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Food for Thought: Book Reviews

Field & Feast Magazine, August 2005

It's summertime and even though we're in the middle of the orgy of fresh fruits and vegetables that hit the garden and market right now, there's still time for a reading break. Our selections this month are perfect to settle down with alongside a bowl of crunchy greens for munching.

MaryJane's Ideabook, Cookbook, Lifebook by MaryJane Butters. Clarkson Potter, 2005. Hardcover, 416 pages, $35.00.

MaryJane Butters carved out her unique path to success via growing and packaging organic food and clever nostalgic accessories from her northern Idaho farm home which she showcased in a mail order catalog that evolved into a classy and creative magazine, simply titled MaryJanesFarm. Her first book (more are scheduled to follow), this is much like her magazine-packed with information, how-tos, clever projects, and personal stories. It's a gorgeous coffee table book that will follow you into the kitchen and end up on the nightstand.

While the book goes beyond farming, gardening, and cooking, to include handwork projects of all kinds, the food portions are the most valuable. She recounts overcoming difficulties common to organic growers, such as weed control, weather limitations (short seasons in northern Idaho), insect pests, and other hurdles, for which she finds a sensible simple solution. Handling a small organic farm is no easy matter, and by midsummer, many growers are simply overwhelmed and exhausted by the work. MaryJane's breezy style and cheerful photographs make it all look easy and her stories and anecdotes remind us that our quality of life can be our own doing. Along with the gorgeous photos, the book is packed with tips to make the most of small-scale farming, simple living, and fresh foods.

The section on garlic scapes and what to do with them (those curly tops on garlic plants that must be snipped to ensure proper clove development below-ground) is valuable, along with the jelled desserts ideas using agar (powdered seaweed)-which she sells as ChillOver powder-in place of beef-based gelatin (yes, the hides and hooves of even the "downer" cows make it into gelatin).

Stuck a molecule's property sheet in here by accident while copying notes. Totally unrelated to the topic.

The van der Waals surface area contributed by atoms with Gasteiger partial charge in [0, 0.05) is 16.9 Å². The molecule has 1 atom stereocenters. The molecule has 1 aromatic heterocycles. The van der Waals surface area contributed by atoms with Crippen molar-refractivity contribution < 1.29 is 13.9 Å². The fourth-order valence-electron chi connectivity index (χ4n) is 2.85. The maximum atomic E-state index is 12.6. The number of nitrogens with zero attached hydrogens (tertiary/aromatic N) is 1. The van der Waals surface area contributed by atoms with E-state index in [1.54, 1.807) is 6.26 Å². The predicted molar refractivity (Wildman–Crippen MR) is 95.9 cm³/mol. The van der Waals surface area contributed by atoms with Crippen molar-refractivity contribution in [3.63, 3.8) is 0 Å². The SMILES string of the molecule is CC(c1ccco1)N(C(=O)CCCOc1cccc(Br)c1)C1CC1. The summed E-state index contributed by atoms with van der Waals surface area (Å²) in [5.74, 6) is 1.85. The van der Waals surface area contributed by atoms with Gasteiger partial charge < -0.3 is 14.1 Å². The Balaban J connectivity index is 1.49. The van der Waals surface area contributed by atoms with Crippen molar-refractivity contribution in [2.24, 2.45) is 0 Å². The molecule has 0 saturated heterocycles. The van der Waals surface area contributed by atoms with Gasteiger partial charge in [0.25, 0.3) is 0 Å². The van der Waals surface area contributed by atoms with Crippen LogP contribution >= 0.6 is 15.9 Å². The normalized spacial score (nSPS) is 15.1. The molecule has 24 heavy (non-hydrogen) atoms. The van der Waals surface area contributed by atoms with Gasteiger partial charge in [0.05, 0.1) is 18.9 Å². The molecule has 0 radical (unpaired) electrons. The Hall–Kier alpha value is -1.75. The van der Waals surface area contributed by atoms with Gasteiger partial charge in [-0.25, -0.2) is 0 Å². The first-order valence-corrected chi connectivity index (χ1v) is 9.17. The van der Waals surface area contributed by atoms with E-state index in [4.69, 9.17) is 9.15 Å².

MaryJane's book is beautifully designed with crystal-clear photographs focusing on the beauty of nature and natural farm life. She's made organic living clever and fun, appealing to our nostalgia for a self-sufficient yet communal American ideal.

Here are two versions of "Flavor Blends" to add to meat dishes. She calls them geographic blends, explaining that, "when I combine seasonings I think in terms of geography. Spices dominate certain cultures, and we've all become familiar with those characteristics." Dry some summer-fresh herbs and make up a supply to keep cooking all winter long. Each makes 1/2 cup of mix, to store in airtight containers away from light, or in the freezer.

European Flavor Blend

2 tablespoons dried lavender
4 tablespoons dried thyme
1 tablespoon crushed dried rosemary
2 teaspoons ground white pepper
2 teaspoons salt

Mediterranean Flavor Blend

1 1/2 tablespoons dried parsley
1 1/2 tablespoons dried thyme
1 1/2 tablespoons dried marjoram
1 1/2 tablespoons dried dill
1 tablespoon dried basil
1 1/2 tablespoons ground mustard
1 tablespoon dried lemon peel
1 1/2 teaspoons celery seed
1 1/2 teaspoons salt